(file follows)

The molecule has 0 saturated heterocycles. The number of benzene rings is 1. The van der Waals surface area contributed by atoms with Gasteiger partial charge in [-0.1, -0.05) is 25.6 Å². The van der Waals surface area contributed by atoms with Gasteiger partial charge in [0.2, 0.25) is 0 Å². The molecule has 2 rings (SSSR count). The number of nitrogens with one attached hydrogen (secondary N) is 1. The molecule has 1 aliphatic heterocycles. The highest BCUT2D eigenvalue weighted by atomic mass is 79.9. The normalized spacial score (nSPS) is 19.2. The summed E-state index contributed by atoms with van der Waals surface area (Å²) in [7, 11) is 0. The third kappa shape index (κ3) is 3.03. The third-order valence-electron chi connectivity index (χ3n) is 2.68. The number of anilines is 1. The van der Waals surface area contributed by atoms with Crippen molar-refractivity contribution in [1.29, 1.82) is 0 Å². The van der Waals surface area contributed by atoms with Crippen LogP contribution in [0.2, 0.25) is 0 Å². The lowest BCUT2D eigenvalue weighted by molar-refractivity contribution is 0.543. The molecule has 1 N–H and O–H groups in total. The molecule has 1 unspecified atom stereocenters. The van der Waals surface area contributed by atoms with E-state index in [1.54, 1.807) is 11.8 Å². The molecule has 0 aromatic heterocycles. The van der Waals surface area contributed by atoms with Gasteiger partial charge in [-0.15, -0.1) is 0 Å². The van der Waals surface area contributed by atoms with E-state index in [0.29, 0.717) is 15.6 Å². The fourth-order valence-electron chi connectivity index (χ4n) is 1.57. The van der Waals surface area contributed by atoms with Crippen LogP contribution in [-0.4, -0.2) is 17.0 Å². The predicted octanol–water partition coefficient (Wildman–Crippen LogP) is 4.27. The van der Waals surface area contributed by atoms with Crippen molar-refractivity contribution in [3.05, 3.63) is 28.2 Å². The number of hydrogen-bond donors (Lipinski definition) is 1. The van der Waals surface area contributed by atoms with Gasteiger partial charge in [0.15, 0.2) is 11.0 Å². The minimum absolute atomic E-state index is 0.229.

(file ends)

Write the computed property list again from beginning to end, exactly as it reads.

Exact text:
The molecule has 0 saturated heterocycles. The number of benzene rings is 1. The van der Waals surface area contributed by atoms with Gasteiger partial charge in [-0.1, -0.05) is 25.6 Å². The van der Waals surface area contributed by atoms with Gasteiger partial charge in [0.2, 0.25) is 0 Å². The molecule has 2 rings (SSSR count). The number of nitrogens with one attached hydrogen (secondary N) is 1. The molecule has 1 aliphatic heterocycles. The highest BCUT2D eigenvalue weighted by atomic mass is 79.9. The normalized spacial score (nSPS) is 19.2. The summed E-state index contributed by atoms with van der Waals surface area (Å²) in [7, 11) is 0. The third kappa shape index (κ3) is 3.03. The third-order valence-electron chi connectivity index (χ3n) is 2.68. The number of anilines is 1. The van der Waals surface area contributed by atoms with Crippen molar-refractivity contribution in [1.29, 1.82) is 0 Å². The van der Waals surface area contributed by atoms with Crippen LogP contribution in [0.2, 0.25) is 0 Å². The lowest BCUT2D eigenvalue weighted by molar-refractivity contribution is 0.543. The molecule has 1 N–H and O–H groups in total. The molecule has 1 unspecified atom stereocenters. The van der Waals surface area contributed by atoms with E-state index in [1.54, 1.807) is 11.8 Å². The molecule has 0 aromatic heterocycles. The van der Waals surface area contributed by atoms with Gasteiger partial charge in [-0.15, -0.1) is 0 Å². The van der Waals surface area contributed by atoms with E-state index in [0.29, 0.717) is 15.6 Å². The fourth-order valence-electron chi connectivity index (χ4n) is 1.57. The van der Waals surface area contributed by atoms with Crippen LogP contribution in [-0.4, -0.2) is 17.0 Å². The predicted octanol–water partition coefficient (Wildman–Crippen LogP) is 4.27. The van der Waals surface area contributed by atoms with Crippen molar-refractivity contribution in [3.05, 3.63) is 28.2 Å². The number of hydrogen-bond donors (Lipinski definition) is 1. The van der Waals surface area contributed by atoms with Gasteiger partial charge in [0.15, 0.2) is 11.0 Å². The minimum absolute atomic E-state index is 0.229.